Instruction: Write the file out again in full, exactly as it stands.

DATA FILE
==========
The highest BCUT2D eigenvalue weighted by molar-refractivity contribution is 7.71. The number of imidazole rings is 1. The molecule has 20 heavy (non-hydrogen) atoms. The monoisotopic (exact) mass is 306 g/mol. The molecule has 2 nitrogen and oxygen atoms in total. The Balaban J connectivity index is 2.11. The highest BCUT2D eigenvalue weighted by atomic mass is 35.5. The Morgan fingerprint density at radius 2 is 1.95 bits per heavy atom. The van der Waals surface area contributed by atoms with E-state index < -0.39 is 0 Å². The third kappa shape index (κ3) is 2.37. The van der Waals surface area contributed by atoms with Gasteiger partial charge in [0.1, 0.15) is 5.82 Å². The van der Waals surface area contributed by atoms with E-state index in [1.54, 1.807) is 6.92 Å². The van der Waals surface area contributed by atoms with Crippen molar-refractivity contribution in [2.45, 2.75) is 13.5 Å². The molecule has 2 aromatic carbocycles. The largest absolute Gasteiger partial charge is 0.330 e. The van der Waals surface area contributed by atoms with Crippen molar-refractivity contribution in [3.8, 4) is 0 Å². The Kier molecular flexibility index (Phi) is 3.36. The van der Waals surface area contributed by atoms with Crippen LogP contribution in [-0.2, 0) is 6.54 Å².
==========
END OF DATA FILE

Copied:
The highest BCUT2D eigenvalue weighted by molar-refractivity contribution is 7.71. The number of imidazole rings is 1. The molecule has 20 heavy (non-hydrogen) atoms. The monoisotopic (exact) mass is 306 g/mol. The molecule has 2 nitrogen and oxygen atoms in total. The Balaban J connectivity index is 2.11. The highest BCUT2D eigenvalue weighted by atomic mass is 35.5. The Morgan fingerprint density at radius 2 is 1.95 bits per heavy atom. The van der Waals surface area contributed by atoms with E-state index < -0.39 is 0 Å². The third kappa shape index (κ3) is 2.37. The van der Waals surface area contributed by atoms with Gasteiger partial charge in [0.1, 0.15) is 5.82 Å². The van der Waals surface area contributed by atoms with E-state index in [1.54, 1.807) is 6.92 Å². The van der Waals surface area contributed by atoms with Crippen molar-refractivity contribution in [2.45, 2.75) is 13.5 Å². The molecule has 2 aromatic carbocycles. The largest absolute Gasteiger partial charge is 0.330 e. The van der Waals surface area contributed by atoms with Crippen molar-refractivity contribution in [3.8, 4) is 0 Å². The Kier molecular flexibility index (Phi) is 3.36. The van der Waals surface area contributed by atoms with Crippen LogP contribution in [-0.2, 0) is 6.54 Å².